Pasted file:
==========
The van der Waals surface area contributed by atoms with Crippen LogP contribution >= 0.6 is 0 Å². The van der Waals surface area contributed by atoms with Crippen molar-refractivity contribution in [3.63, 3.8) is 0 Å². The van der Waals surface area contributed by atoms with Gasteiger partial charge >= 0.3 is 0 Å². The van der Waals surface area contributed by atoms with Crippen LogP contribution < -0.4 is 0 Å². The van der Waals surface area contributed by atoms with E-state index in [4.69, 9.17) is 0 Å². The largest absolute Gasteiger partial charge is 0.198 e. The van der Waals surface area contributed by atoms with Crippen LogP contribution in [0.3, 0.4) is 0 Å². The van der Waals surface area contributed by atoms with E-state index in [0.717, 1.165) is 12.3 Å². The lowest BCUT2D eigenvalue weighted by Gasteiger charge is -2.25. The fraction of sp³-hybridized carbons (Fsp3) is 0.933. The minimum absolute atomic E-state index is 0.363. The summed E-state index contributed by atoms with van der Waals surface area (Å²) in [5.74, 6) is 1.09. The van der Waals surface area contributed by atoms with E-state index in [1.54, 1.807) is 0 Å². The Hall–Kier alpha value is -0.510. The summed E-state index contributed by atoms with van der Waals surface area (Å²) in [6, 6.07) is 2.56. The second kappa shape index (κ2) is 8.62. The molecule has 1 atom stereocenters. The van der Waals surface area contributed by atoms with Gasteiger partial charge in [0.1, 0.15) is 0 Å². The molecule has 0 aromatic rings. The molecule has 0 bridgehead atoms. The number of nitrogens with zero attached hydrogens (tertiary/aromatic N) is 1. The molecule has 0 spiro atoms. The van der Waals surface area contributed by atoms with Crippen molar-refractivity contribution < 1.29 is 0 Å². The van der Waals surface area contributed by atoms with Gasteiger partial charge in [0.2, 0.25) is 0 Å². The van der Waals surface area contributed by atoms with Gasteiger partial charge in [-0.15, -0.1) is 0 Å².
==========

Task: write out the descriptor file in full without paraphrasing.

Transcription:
The van der Waals surface area contributed by atoms with Crippen LogP contribution >= 0.6 is 0 Å². The van der Waals surface area contributed by atoms with Crippen molar-refractivity contribution in [3.63, 3.8) is 0 Å². The van der Waals surface area contributed by atoms with Gasteiger partial charge >= 0.3 is 0 Å². The van der Waals surface area contributed by atoms with Crippen LogP contribution < -0.4 is 0 Å². The van der Waals surface area contributed by atoms with E-state index in [4.69, 9.17) is 0 Å². The largest absolute Gasteiger partial charge is 0.198 e. The van der Waals surface area contributed by atoms with Crippen LogP contribution in [0.3, 0.4) is 0 Å². The van der Waals surface area contributed by atoms with E-state index in [0.717, 1.165) is 12.3 Å². The lowest BCUT2D eigenvalue weighted by Gasteiger charge is -2.25. The fraction of sp³-hybridized carbons (Fsp3) is 0.933. The minimum absolute atomic E-state index is 0.363. The summed E-state index contributed by atoms with van der Waals surface area (Å²) in [5.74, 6) is 1.09. The van der Waals surface area contributed by atoms with E-state index in [1.54, 1.807) is 0 Å². The Hall–Kier alpha value is -0.510. The summed E-state index contributed by atoms with van der Waals surface area (Å²) in [6, 6.07) is 2.56. The second kappa shape index (κ2) is 8.62. The molecule has 1 atom stereocenters. The van der Waals surface area contributed by atoms with Gasteiger partial charge in [0.1, 0.15) is 0 Å². The molecule has 0 aromatic rings. The molecule has 0 bridgehead atoms. The number of nitrogens with zero attached hydrogens (tertiary/aromatic N) is 1. The molecule has 0 spiro atoms. The van der Waals surface area contributed by atoms with Crippen molar-refractivity contribution < 1.29 is 0 Å². The van der Waals surface area contributed by atoms with Gasteiger partial charge in [0.2, 0.25) is 0 Å². The van der Waals surface area contributed by atoms with Gasteiger partial charge in [-0.15, -0.1) is 0 Å².